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Discussion Starter · #1 ·
All,

I have finished replacing the clutches in my car, and there were a lot of points that didn't have clear direction, so I went ahead and made a rudimentary instruction manual. For anyone who is considering doing this job, I'll tell you it isn't for the casual weekend DIYer. There are a LOT of steps, and several steps where you can damage things if you don't do them right. That said, if you have access to a lift and both mechanical and some computer know-how, along with a buddy who can help and a couple weekends available, then read on.

I'll start by saying that I had to do this not once, but twice. It was brutal. I had a leak coming out of my transaxle input shaft, which caused my odd gear clutch to slip. I took everything apart, replaced the input shaft seal and clutch pack, and then after putting it all back together, it immediately started leaking again, ruining my brand new clutch. The leak was caused by a bad inner bearing inside the input shaft. Since I didn't replace that, I had the issue all over again. See my video here for the symptoms of a bad bearing: Alfa Romeo 4C Bad Input Shaft Bearing

Special thanks to my friends Bill and Jeff for all their help in this long journey, and also to @Alfa9 Supply @jamiealfa for supplying the parts and advice when I got stuck!

In addition to my DIY, you'll also want to have the 4C service database available at your fingertips (The 4C Cloud - Table of Contents) at the very least, though I actually recommend buying the official TechAuthority manual USB stick (Buy Mopar Approved Service Information). This is from Alfa corporate and all the hotlinks work, making it much much easier to navigate for a challenging procedure like this one. You'll also need to have the AlfaOBD software up and running to do the calibration procedure before starting your engine.

Here's the link to the DIY:
ClutchReplacement.pdf
 

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2016 Alfa Romeo 4C Spider
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I take it you did this yourself a couple months ago? If so, anything you can add that I missed?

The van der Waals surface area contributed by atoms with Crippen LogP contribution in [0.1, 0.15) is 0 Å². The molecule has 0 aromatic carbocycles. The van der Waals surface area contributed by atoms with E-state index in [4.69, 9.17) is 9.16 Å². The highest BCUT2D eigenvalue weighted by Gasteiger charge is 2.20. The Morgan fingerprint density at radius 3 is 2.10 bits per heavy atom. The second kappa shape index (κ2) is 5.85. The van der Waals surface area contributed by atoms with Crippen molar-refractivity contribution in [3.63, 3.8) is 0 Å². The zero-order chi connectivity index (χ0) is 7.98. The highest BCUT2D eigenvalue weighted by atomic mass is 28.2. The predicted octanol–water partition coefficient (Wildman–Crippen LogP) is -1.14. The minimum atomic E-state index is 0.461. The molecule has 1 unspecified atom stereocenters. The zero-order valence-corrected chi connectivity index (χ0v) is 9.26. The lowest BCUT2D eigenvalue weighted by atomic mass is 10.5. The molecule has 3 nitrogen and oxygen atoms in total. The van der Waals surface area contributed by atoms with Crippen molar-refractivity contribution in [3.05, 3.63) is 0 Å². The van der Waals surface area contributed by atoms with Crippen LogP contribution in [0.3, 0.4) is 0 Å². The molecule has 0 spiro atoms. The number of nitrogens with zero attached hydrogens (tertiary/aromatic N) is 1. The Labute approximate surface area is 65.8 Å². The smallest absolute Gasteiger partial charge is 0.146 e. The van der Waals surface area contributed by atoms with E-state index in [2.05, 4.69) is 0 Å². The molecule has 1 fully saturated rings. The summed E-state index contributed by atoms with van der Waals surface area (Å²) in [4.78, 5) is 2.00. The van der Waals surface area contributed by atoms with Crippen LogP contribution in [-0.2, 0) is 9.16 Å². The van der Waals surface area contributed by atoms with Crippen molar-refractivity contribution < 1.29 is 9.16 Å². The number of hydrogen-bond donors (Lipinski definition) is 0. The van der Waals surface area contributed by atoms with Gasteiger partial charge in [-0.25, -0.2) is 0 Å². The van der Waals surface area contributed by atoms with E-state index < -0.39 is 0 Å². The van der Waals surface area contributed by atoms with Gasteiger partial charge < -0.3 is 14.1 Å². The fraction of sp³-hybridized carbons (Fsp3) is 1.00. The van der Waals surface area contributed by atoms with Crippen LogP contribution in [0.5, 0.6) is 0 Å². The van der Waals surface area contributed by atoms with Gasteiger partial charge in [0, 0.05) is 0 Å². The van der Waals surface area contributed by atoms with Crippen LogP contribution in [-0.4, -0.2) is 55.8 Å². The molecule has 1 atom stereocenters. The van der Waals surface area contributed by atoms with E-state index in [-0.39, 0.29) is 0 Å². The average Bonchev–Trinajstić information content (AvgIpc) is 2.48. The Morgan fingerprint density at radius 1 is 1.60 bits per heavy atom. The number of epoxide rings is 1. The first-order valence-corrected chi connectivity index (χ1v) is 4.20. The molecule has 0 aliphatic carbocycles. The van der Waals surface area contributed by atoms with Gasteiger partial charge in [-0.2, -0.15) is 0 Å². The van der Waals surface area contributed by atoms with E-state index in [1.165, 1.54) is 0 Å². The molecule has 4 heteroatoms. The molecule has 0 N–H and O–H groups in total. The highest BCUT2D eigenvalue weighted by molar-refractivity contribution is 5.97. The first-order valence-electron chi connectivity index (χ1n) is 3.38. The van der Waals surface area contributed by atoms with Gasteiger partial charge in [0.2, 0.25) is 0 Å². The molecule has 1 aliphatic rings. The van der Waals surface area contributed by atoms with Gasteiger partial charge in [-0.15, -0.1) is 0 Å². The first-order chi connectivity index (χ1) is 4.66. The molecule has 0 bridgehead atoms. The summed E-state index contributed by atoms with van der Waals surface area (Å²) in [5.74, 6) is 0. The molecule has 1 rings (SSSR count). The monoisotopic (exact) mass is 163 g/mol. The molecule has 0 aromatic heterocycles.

I would say that you got all of the important stuff. We didn’t have any issues that wasn’t on the list/ is an easy fix. Thank you for putting this together to help anyone doing their own DIY clutch replacement.
 

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Discussion Starter · #7 ·
Year and mileage of your car? Nicely done.
Mine's a 2015 with around 24k miles.

I think I understand the failure mechanism at this point.
About a month before the clutch started slipping, I heard and felt a violent CHONK go through the engine and then heard something pinging around, so I shut the engine off. Then, as someone turned it on for me while I looked underneath to see what was making the noise, something flew past my face about the size of a small rock, and the noise ceased and the engine ran normally. I was worried, but figured a rock had gotten caught up in the brake rotor and then kicked into the engine bay and flung by the belt.

However, as I said, a month later my clutch started slipping. There are two M6 Allen socket screws that hold the shroud plate against the engine block while you mate the bell housing. After taking everything apart, including taking the flywheel off the crank, I found that one of these bolts was missing altogether and the other, while still in place, was backed out and its head was sheared off. Only thing I can think of is that the AR assembly crew must not have torqued them down enough or forgot to install Loctite or something, so they backed out with vibration until the flywheel weights caught them (see pics). That shock must've been what damaged the inner bearing of the input shaft. I'd never had the engine out before, so I know it must've been a factory defect. I attached shots of the flywheel w/damaged weights (that's the side of the flywheel that faces the engine block), the sheared bolt head (and you can see the other one missing), and lastly in the transaxle housing you can see all the metal shavings from the bolt being chewed up as it bounced around in there before escaping out the vent hole.

A real bummer.

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